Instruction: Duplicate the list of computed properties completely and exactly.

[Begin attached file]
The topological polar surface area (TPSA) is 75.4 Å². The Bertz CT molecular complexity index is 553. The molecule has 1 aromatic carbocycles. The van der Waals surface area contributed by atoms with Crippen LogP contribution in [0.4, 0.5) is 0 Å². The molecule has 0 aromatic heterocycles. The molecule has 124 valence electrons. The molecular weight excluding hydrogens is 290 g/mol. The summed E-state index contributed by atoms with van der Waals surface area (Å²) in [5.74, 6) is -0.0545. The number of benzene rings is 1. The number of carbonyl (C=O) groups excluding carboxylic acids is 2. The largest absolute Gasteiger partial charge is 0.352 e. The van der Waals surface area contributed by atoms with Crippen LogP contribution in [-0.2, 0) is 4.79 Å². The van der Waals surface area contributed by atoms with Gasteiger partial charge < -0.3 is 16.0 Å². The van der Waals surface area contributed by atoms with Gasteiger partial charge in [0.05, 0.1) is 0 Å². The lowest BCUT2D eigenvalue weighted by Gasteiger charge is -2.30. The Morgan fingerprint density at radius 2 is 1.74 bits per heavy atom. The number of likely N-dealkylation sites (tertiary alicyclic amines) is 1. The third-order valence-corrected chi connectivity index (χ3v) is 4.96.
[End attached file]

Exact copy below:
The topological polar surface area (TPSA) is 75.4 Å². The Bertz CT molecular complexity index is 553. The molecule has 1 aromatic carbocycles. The van der Waals surface area contributed by atoms with Crippen LogP contribution in [0.4, 0.5) is 0 Å². The molecule has 0 aromatic heterocycles. The molecule has 124 valence electrons. The molecular weight excluding hydrogens is 290 g/mol. The summed E-state index contributed by atoms with van der Waals surface area (Å²) in [5.74, 6) is -0.0545. The number of benzene rings is 1. The number of carbonyl (C=O) groups excluding carboxylic acids is 2. The largest absolute Gasteiger partial charge is 0.352 e. The van der Waals surface area contributed by atoms with Crippen LogP contribution in [-0.2, 0) is 4.79 Å². The van der Waals surface area contributed by atoms with Gasteiger partial charge < -0.3 is 16.0 Å². The van der Waals surface area contributed by atoms with Gasteiger partial charge in [0.05, 0.1) is 0 Å². The lowest BCUT2D eigenvalue weighted by Gasteiger charge is -2.30. The Morgan fingerprint density at radius 2 is 1.74 bits per heavy atom. The number of likely N-dealkylation sites (tertiary alicyclic amines) is 1. The third-order valence-corrected chi connectivity index (χ3v) is 4.96.